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Marathon, not a sprint

Insurers, supermarkets and miners are being sold off on the FTSE this morning as it becomes clear that despite the recent plateauing of new cases in Europe’s worst hit countries, it will still be weeks before businesses and industries in Europe return to any semblance of normal.

However, encouragingly the FTSE league table is beginning to look more like a normal day’s trading with a healthy number of stocks on both sides of the index.

Tesco provided the first more comprehensive glimpse into how supermarkets fared during the corona crisis, showing that after the first few weeks of panic buying shop sales have fallen back to pre-crisis levels. Some items like soap, tinned tomatoes and baked beans have seen more than a 100% increase in sales but the chain had to also face much higher expenses, paying for additional staff  not only to meet rising demand but also to cover absences. Tellingly, the company refrained from making forecasts for the rest of the year given the current unpredictable situation.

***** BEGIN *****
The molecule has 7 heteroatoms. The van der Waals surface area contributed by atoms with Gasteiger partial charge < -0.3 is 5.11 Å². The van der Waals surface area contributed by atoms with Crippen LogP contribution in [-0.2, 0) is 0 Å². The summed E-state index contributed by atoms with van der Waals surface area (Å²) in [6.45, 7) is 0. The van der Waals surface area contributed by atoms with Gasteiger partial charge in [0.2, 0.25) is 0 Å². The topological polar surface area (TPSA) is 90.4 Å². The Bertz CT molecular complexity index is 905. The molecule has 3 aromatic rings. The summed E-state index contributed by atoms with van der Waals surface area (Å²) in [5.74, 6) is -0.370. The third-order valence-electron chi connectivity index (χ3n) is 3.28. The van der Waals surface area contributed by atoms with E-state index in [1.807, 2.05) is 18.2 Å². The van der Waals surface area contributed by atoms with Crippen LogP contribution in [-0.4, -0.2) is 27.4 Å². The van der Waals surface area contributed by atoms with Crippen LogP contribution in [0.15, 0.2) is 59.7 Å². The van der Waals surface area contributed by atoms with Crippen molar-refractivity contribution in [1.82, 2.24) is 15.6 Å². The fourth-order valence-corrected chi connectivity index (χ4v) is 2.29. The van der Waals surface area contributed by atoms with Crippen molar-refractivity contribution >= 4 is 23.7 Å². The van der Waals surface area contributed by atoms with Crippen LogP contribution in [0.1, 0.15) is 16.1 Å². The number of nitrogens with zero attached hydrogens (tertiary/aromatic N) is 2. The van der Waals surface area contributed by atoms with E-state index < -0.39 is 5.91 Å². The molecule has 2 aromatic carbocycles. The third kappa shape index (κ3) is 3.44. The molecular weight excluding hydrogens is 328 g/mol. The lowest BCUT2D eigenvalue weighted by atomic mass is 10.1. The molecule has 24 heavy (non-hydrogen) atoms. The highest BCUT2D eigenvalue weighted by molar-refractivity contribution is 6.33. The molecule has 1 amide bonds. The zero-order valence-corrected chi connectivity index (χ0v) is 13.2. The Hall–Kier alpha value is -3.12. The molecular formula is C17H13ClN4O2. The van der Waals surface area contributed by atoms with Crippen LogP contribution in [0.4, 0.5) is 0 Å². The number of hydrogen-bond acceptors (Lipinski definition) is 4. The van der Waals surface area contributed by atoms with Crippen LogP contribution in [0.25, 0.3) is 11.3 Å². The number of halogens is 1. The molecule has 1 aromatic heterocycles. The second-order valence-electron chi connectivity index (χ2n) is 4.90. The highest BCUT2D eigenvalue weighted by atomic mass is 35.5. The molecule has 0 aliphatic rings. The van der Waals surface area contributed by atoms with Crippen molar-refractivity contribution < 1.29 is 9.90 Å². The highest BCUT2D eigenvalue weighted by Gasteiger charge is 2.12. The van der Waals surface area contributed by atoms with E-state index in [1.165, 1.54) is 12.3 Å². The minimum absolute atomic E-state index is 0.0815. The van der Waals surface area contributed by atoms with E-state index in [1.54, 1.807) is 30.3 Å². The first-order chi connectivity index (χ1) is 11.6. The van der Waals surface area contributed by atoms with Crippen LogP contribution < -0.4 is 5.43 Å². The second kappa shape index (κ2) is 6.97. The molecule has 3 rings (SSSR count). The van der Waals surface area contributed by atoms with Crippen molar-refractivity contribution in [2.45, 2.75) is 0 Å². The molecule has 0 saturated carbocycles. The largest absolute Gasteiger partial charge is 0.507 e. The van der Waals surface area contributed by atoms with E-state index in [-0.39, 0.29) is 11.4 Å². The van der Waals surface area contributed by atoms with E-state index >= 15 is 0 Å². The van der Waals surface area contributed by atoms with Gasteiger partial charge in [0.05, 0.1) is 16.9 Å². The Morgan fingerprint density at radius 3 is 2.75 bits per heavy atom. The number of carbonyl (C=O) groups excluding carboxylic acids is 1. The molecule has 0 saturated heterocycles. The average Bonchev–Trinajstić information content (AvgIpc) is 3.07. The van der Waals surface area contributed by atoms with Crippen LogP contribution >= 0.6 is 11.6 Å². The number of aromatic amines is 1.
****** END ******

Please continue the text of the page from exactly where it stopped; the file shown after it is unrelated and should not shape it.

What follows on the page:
German travel group TUI, one of the hardest hit stocks during this crisis, bounced 6.8% after it signed a nearly $2 billion state-aid bridging loan with development bank KfW. TUI had to suspend its tour operator, flight, hotel and cruises last month and hopes that the loan will help it stay afloat.

Oil nudges higher ahead of OPEC meeting

Crude oil investors are positioning themselves for OPEC and Russia to provide them with good news tomorrow – a broad production cut that will take the currently superflous oil out of the market. Nothing is clear cut; Saudi Arabia and Russia have already delayed the meeting from Monday to Thursday because of disagreements while both wait for signs that the US will also join in the production reductions before committing to cuts themselves.

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